The documentary How Jack Became Black focuses on the recent births of Jack and June, the third multiracial generation in filmmaker Eli Steele’s family, coincided with a startling projection: by the year 2050, at least 20% of all Americans will self-identify as two or more races. What will this fate mean to a nation that has been tormented by race throughout its history?
Born to a black father and a Jewish mother, Steele has long battled the forces of identity politics, from college campuses to places of employment. He believed that holding onto his individuality over being reduced to skin color was part of America’s promise to him.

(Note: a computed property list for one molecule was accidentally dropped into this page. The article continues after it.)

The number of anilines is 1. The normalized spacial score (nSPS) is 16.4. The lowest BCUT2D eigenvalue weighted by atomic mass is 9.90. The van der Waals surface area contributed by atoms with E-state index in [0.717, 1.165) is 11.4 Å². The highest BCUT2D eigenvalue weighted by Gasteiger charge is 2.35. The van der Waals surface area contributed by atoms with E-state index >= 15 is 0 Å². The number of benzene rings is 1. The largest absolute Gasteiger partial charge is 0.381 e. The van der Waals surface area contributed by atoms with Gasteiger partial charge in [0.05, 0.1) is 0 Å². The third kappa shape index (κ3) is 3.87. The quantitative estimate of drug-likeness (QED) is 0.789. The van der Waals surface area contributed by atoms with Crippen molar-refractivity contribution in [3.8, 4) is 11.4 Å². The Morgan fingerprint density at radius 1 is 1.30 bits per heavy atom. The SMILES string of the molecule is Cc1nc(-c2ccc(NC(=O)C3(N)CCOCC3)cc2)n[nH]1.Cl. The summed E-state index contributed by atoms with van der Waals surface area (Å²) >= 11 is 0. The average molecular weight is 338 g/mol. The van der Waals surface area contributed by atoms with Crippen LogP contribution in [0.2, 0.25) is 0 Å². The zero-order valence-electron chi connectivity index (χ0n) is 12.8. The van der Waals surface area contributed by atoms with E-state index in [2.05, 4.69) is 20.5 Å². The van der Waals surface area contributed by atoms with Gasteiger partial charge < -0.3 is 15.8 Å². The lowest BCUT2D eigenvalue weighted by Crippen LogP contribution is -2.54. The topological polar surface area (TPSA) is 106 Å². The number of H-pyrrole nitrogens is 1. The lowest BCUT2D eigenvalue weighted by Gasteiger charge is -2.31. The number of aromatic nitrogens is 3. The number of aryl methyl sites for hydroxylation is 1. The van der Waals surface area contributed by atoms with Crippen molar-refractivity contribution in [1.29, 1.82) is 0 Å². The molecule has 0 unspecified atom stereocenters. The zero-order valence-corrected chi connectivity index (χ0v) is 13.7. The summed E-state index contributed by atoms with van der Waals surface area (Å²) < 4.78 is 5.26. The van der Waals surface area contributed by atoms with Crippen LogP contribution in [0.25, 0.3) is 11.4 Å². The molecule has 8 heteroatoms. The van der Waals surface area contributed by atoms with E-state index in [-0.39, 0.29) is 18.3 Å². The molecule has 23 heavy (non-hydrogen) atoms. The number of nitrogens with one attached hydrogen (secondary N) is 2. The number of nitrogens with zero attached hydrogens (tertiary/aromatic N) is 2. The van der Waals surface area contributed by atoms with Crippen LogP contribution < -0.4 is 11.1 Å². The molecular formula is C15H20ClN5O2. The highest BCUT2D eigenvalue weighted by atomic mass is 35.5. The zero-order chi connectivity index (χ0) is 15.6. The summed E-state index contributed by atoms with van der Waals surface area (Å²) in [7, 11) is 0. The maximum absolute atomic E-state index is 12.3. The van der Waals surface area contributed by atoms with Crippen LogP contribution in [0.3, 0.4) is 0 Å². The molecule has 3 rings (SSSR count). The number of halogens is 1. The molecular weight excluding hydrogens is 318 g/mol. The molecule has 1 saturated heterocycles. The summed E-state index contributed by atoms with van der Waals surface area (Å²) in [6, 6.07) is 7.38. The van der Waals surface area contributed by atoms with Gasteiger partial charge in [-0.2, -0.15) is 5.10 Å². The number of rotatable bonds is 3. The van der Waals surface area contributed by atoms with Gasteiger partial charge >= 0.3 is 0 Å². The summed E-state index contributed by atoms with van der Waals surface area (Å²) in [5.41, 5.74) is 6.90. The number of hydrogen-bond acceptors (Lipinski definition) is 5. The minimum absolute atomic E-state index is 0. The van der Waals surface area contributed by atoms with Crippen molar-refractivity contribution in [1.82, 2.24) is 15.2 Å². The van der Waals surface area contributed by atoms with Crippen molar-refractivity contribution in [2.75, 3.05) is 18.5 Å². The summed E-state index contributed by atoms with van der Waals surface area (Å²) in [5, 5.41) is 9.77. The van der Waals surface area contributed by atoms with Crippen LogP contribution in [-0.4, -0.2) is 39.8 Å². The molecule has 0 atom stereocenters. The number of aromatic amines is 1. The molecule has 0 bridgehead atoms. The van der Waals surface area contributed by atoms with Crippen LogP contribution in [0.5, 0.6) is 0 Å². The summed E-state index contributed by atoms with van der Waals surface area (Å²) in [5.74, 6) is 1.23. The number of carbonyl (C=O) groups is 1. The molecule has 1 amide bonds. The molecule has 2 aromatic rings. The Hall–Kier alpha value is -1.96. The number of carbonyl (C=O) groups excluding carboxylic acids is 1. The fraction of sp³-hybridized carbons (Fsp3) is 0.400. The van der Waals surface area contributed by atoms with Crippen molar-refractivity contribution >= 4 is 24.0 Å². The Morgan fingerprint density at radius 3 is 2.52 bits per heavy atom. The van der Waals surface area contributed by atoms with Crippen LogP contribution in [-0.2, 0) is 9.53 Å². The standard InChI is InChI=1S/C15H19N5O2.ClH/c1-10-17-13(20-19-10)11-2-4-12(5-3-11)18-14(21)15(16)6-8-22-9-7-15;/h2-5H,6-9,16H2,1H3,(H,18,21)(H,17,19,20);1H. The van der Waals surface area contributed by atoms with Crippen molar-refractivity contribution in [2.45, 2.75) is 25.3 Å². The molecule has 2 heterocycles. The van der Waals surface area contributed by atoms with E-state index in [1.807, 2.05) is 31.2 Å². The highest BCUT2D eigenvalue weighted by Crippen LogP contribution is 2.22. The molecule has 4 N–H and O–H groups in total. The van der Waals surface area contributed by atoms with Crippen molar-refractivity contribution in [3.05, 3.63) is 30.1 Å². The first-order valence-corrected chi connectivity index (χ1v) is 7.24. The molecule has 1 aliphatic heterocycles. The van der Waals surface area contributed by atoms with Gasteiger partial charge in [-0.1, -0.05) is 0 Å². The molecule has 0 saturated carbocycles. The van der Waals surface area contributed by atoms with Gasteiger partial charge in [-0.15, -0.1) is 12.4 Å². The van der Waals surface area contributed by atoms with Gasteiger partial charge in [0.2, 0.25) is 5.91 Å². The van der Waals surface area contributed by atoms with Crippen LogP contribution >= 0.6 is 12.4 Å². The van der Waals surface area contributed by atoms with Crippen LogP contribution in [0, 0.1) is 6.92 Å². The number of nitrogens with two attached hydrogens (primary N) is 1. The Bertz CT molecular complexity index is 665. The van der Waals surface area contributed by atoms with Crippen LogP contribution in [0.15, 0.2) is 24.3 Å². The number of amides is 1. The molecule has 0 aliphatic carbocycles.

However, Steele’s belief in this promise was shaken when his son was denied entrance to a public school for refusing to name his “primary race.” Why did race still matter so much? Had identity politics, with its promise of redeeming America from the old ethos of white supremacy, delivered us to a new racial order where skin color, once again, trumped character?
To answer these questions, Steele journeyed out into the America of today. He interviewed countless Americans of two or more races and explored racial controversies in the headlines from the George Zimmerman trial to a conference on white privilege. Steele used undercover cameras and blunt man–on–the–street interviews to achieve an unvarnished look at race in America from the perspective of a man with no allegiance to a single tribe.